The government’s COVID-19 Staff Retention Scheme does not fully work for travel businesses and would lead to an “unholy car crash” if agencies were to furlough all their staff.
Speaking on Travel Weekly’s latest Coronavirus Webcast, Tailor Made Travel chief executive Simon Morgan said: “The Tourism Minister recently classified destination management organisations as crucial business support workers. Travel agents should be viewed the same. We have furloughed about 85% of our staff and the team we have left definitely aren’t making money. They are processing refunds and battling with clients’ arguments with tour operators.
“They are crucial to the business and to the pipeline of client funds. There would be an unholy car crash if we all closed our doors and all went home on furlough. We wouldn’t be able to service the bookings, the refunds, the finances and we would just return to a ton of chargebacks.
“This is an essential service we are providing to the public. There is definitely room for further support by the government and it shouldn’t just look at the domestic tourism industry.”
Steve Witt, co-founder of Not Just Travel, added: “I was pleasantly surprised by the level of support the government has given but travel seems to sit outside of that support. We have never been busier and yet we have no income.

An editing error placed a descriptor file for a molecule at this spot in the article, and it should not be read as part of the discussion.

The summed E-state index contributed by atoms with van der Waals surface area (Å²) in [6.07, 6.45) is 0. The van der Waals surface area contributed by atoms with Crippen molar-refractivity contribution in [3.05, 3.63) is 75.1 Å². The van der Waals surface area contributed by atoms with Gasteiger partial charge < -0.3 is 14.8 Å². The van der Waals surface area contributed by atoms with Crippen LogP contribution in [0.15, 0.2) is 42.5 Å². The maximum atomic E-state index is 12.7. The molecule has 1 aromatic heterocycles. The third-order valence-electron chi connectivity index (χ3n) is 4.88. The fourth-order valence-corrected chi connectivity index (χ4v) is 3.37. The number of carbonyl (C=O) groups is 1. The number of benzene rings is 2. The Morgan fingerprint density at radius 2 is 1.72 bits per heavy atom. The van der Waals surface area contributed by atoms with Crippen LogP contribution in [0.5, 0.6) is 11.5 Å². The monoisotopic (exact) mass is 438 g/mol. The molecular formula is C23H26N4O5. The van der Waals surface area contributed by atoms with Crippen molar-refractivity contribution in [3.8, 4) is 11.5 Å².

“We have fallen in a gap. Furlough assumes you have got no work to do, and hence you can be furloughed. It’s the same for our homeworkers. They also fall between the gaps of most of the support that’s available as they either haven’t been in business long enough and are self-employed or a lot of their income is based on bookings with future commissions.
“So there is a lot more that could be done to help the industry. I understand healthcare is the priority, but the whole world relies on travel and the government probably hasn’t realised that yet.”
Paul Hardwick, head of commercial at Fred Olsen Travel, added: “If you work for Costa Coffee, they close the doors and you have to go home and there’s nothing you can do until they open the doors again. But with travel, every day there’s a new challenge, a new change, new extensions to suspensions, or new terms and conditions. We have to still work. We have to look after our customers.”
Hardwick said about two thirds of his staff had been furloughed in head office, along with all shop staff except one manager for each of his 14 branches who was still working from home. A small e-commerce team to create and send emails and accounts staff have been retained.